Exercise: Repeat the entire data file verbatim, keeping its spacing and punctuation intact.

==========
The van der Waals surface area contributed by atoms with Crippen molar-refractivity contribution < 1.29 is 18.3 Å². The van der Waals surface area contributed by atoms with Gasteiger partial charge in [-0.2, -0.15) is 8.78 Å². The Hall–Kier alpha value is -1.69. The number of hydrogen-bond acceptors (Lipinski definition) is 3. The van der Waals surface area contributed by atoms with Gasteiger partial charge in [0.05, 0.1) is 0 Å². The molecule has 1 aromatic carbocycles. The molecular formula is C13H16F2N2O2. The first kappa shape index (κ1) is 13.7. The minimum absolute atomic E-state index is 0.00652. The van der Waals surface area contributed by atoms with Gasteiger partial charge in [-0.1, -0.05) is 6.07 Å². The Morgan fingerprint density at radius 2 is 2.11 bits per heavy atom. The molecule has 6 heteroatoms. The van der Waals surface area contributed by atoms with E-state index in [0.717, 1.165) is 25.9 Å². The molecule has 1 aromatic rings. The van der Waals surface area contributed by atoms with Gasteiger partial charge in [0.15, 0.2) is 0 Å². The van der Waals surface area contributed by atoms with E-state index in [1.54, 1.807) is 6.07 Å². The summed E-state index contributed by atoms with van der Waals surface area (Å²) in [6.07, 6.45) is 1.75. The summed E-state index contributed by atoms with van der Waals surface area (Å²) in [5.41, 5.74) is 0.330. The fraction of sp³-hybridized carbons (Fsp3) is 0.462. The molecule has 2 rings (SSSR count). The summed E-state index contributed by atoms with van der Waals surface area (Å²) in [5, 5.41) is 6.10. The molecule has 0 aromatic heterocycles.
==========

The van der Waals surface area contributed by atoms with Crippen molar-refractivity contribution < 1.29 is 18.3 Å². The van der Waals surface area contributed by atoms with Gasteiger partial charge in [-0.2, -0.15) is 8.78 Å². The Hall–Kier alpha value is -1.69. The number of hydrogen-bond acceptors (Lipinski definition) is 3. The van der Waals surface area contributed by atoms with Gasteiger partial charge in [0.05, 0.1) is 0 Å². The molecule has 1 aromatic carbocycles. The molecular formula is C13H16F2N2O2. The first kappa shape index (κ1) is 13.7. The minimum absolute atomic E-state index is 0.00652. The van der Waals surface area contributed by atoms with Gasteiger partial charge in [-0.1, -0.05) is 6.07 Å². The Morgan fingerprint density at radius 2 is 2.11 bits per heavy atom. The molecule has 6 heteroatoms. The van der Waals surface area contributed by atoms with E-state index in [0.717, 1.165) is 25.9 Å². The molecule has 1 aromatic rings. The van der Waals surface area contributed by atoms with Gasteiger partial charge in [0.15, 0.2) is 0 Å². The van der Waals surface area contributed by atoms with E-state index in [1.54, 1.807) is 6.07 Å². The summed E-state index contributed by atoms with van der Waals surface area (Å²) in [6.07, 6.45) is 1.75. The summed E-state index contributed by atoms with van der Waals surface area (Å²) in [5.41, 5.74) is 0.330. The fraction of sp³-hybridized carbons (Fsp3) is 0.462. The molecule has 2 rings (SSSR count). The summed E-state index contributed by atoms with van der Waals surface area (Å²) in [5, 5.41) is 6.10. The molecule has 0 aromatic heterocycles.